Jordan Spieth has been disqualified from the Genesis Invitational for signing the wrong score

Jordan Spieth's disqualification was his first in 263 tournaments played on the PGA Tour – Harry How/Getty Images

Jordan Spieth's fellow professionals have urged the sport's governing bodies to amend the “outdated rule” that disqualified the three-time major champion. From Genesis invitation.

While Spieth graciously accepted the penalty of signing for a wrong score after the second round of the $20 million event in Los Angeles, the Texas sensation's ejection caused outrage in the locker room and beyond.

The 30-year-old was flagged for a par three on the fourth but got a four after missing the green. He didn't notice the mistake in the scorer's shack and once he signed the scorecard and left the area, the first DQ of the former world number one's career was inevitable.

There was no indication that Spieth had cheated, but the rule is black and white.

However, that did not calm two-time DP World Tour winner Eddie Pepperell. “Why are we still doing this guys? “No one benefits from this,” Pepperell posted on social media before making his plea to the R&A and the USGA. “Can we please consider changing this rule to a reduced penalty please?”

Pepperrell's view was shared by Michael Kim, a PGA Tour professional. “There are many safeguards for this, but this is a stupid rule,” he wrote. Craig Connelly, an experienced man who has worked for the likes of Paul Casey, Colin Montgomery and now Martin Kaymer, spoke on behalf of many in his complaint.

“With the current technology and scoring system, this shouldn't happen and shouldn't be allowed to happen,” the Scot said on Channel

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American bag man Kip Henley went further, calling it “the stupidest rule in sports.” “Seriously, why do we even have scorecards on the PGA Tour?” he asked. “Why not going pro [10-pin] Bowlers keep their own scores?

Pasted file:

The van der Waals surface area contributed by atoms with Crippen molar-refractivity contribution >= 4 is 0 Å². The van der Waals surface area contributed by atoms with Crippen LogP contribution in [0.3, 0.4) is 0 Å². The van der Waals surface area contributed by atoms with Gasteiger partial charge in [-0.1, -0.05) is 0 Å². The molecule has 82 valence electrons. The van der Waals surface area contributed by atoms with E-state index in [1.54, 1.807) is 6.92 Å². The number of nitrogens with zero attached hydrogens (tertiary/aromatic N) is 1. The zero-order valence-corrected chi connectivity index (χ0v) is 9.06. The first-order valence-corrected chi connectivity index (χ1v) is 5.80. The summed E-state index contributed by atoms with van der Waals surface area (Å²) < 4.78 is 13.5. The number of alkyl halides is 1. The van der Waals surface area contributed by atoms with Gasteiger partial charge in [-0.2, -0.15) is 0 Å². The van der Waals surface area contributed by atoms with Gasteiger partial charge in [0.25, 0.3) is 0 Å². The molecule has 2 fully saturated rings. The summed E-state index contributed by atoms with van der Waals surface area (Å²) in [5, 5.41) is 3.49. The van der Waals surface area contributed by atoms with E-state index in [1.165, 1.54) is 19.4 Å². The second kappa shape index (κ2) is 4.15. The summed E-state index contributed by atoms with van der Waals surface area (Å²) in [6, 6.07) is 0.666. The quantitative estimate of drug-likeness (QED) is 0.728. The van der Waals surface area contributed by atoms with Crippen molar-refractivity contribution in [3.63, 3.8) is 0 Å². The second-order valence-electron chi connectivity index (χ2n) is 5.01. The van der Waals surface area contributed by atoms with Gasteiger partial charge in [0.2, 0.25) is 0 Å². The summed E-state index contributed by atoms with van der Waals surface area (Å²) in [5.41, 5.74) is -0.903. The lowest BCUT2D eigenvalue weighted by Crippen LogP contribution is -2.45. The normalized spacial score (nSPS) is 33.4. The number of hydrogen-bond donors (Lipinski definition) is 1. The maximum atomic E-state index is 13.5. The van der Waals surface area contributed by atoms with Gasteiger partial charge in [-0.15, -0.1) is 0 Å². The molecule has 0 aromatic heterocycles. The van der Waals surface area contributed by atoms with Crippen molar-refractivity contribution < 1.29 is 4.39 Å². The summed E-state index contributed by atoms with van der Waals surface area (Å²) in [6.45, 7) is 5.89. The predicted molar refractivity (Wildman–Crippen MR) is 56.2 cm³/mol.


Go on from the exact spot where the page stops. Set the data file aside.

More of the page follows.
But not everyone was sympathetic to Spieth, who was in the top 20 in 3-pointers made when he was sent home. Dylan Wu, another Tour pro, explained the system in the scorer's shack, where an official reads scores that are independently scored by a marker — one of which accompanies each set — for the player to mark.

“It amazes me how often this happens in professional golf. The math is tough…I guess,” Wu said. “It takes five seconds for the tour officials to read your scores and for you to check them. Great attitude – but that's the equivalent of forgetting to write your name on the test… haha”

In fairness, Spieth took the hit to the chin and admitted the mistake. “Today I signed up for an incorrect scorecard and walked out of the scoring area, after I thought I went through all the procedures to make sure it was correct,” Spieth said. “Rules are rules, and I take full responsibility. I love this tournament and the golf course as much as any other tournament on the PGA Tour, so it hurts not to get some running on the weekend.”

Rory McIlroy believes there is no need to reform the regulations. He said: “It is unfortunate for Jordan and unfortunate for the tournament that he is not present.” “I can see both sides of the argument. But I'm probably more traditional than anything, so I've been in the labor camp for a long time, and I don't think you really need to change it.”

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Spieth's downfall was the latest incident to make headlines at the Riviera, the venerable region that also saw the departure of tournament promoter Tiger Woods. He withdrew after six holes of his second round.

The 48-year-old was playing in his first official event in 10 months due to ongoing problems with the right leg he nearly lost in a car crash three years ago, but suffered flu-like symptoms and dehydration and was put on a drip. He issued a statement on Saturday revealing: “I feel better.” Woods is expected to start next at the Players Championship in Sawgrass next month.

Heading into the final round, Patrick Cantlay posted a 14-under 70, two points ahead of compatriots Xander Scheufele and Will Zalatoris, who both shot 65. McIlroy is 4-under 69 after a 2-under 69.

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